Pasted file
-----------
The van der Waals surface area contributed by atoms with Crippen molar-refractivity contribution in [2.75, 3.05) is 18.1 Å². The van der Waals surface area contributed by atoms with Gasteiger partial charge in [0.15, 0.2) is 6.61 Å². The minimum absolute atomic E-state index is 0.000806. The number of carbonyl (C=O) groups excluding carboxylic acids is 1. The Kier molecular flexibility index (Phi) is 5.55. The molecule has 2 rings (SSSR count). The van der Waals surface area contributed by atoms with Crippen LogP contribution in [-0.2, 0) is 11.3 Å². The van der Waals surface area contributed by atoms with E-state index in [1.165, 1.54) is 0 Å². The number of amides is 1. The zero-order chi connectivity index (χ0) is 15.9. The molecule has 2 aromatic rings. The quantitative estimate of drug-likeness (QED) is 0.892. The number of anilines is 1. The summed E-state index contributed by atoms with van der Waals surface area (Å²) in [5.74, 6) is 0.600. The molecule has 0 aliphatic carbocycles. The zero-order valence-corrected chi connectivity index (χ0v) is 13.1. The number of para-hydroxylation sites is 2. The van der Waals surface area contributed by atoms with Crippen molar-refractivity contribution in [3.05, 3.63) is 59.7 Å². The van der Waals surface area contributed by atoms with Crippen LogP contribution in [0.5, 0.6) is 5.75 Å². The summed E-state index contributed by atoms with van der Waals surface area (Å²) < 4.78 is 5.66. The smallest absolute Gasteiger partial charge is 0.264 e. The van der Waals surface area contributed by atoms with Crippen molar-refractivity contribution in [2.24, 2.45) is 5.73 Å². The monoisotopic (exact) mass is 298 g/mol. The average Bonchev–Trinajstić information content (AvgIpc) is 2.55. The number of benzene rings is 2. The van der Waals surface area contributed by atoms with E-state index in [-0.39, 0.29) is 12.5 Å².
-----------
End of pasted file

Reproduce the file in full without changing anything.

The van der Waals surface area contributed by atoms with Crippen molar-refractivity contribution in [2.75, 3.05) is 18.1 Å². The van der Waals surface area contributed by atoms with Gasteiger partial charge in [0.15, 0.2) is 6.61 Å². The minimum absolute atomic E-state index is 0.000806. The number of carbonyl (C=O) groups excluding carboxylic acids is 1. The Kier molecular flexibility index (Phi) is 5.55. The molecule has 2 rings (SSSR count). The van der Waals surface area contributed by atoms with Crippen LogP contribution in [-0.2, 0) is 11.3 Å². The van der Waals surface area contributed by atoms with E-state index in [1.165, 1.54) is 0 Å². The number of amides is 1. The zero-order chi connectivity index (χ0) is 15.9. The molecule has 2 aromatic rings. The quantitative estimate of drug-likeness (QED) is 0.892. The number of anilines is 1. The summed E-state index contributed by atoms with van der Waals surface area (Å²) in [5.74, 6) is 0.600. The molecule has 0 aliphatic carbocycles. The zero-order valence-corrected chi connectivity index (χ0v) is 13.1. The number of para-hydroxylation sites is 2. The van der Waals surface area contributed by atoms with Crippen molar-refractivity contribution in [3.05, 3.63) is 59.7 Å². The van der Waals surface area contributed by atoms with Crippen LogP contribution in [0.5, 0.6) is 5.75 Å². The summed E-state index contributed by atoms with van der Waals surface area (Å²) < 4.78 is 5.66. The smallest absolute Gasteiger partial charge is 0.264 e. The van der Waals surface area contributed by atoms with Crippen molar-refractivity contribution in [2.24, 2.45) is 5.73 Å². The monoisotopic (exact) mass is 298 g/mol. The average Bonchev–Trinajstić information content (AvgIpc) is 2.55. The number of benzene rings is 2. The van der Waals surface area contributed by atoms with E-state index in [-0.39, 0.29) is 12.5 Å².